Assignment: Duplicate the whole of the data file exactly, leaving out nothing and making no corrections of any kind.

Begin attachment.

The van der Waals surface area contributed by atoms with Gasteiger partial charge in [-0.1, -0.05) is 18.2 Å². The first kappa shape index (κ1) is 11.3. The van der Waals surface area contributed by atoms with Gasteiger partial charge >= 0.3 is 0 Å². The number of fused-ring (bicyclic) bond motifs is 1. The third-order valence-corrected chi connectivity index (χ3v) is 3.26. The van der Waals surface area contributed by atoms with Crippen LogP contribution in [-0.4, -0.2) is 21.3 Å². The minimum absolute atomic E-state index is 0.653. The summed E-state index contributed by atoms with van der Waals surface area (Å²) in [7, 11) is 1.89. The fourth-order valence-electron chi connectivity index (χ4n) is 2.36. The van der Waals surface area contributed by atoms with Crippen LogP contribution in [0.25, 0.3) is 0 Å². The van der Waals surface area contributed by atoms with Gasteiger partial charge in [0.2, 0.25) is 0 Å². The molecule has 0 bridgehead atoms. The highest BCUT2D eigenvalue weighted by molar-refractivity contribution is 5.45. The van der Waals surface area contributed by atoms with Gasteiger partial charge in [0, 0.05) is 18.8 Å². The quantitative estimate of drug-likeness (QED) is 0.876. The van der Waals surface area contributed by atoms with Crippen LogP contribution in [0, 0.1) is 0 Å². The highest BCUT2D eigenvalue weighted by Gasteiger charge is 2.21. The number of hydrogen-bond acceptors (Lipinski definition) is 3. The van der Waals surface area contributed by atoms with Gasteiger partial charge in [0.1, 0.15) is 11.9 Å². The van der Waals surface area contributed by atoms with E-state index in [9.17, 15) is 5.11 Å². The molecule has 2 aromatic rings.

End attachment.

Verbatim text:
The van der Waals surface area contributed by atoms with Gasteiger partial charge in [-0.1, -0.05) is 18.2 Å². The first kappa shape index (κ1) is 11.3. The van der Waals surface area contributed by atoms with Gasteiger partial charge >= 0.3 is 0 Å². The number of fused-ring (bicyclic) bond motifs is 1. The third-order valence-corrected chi connectivity index (χ3v) is 3.26. The van der Waals surface area contributed by atoms with Crippen LogP contribution in [-0.4, -0.2) is 21.3 Å². The minimum absolute atomic E-state index is 0.653. The summed E-state index contributed by atoms with van der Waals surface area (Å²) in [7, 11) is 1.89. The fourth-order valence-electron chi connectivity index (χ4n) is 2.36. The van der Waals surface area contributed by atoms with Crippen LogP contribution in [0.25, 0.3) is 0 Å². The van der Waals surface area contributed by atoms with Gasteiger partial charge in [0.2, 0.25) is 0 Å². The molecule has 0 bridgehead atoms. The highest BCUT2D eigenvalue weighted by molar-refractivity contribution is 5.45. The van der Waals surface area contributed by atoms with Gasteiger partial charge in [0, 0.05) is 18.8 Å². The quantitative estimate of drug-likeness (QED) is 0.876. The van der Waals surface area contributed by atoms with Crippen LogP contribution in [0, 0.1) is 0 Å². The highest BCUT2D eigenvalue weighted by Gasteiger charge is 2.21. The number of hydrogen-bond acceptors (Lipinski definition) is 3. The van der Waals surface area contributed by atoms with Gasteiger partial charge in [0.1, 0.15) is 11.9 Å². The van der Waals surface area contributed by atoms with E-state index in [9.17, 15) is 5.11 Å². The molecule has 2 aromatic rings.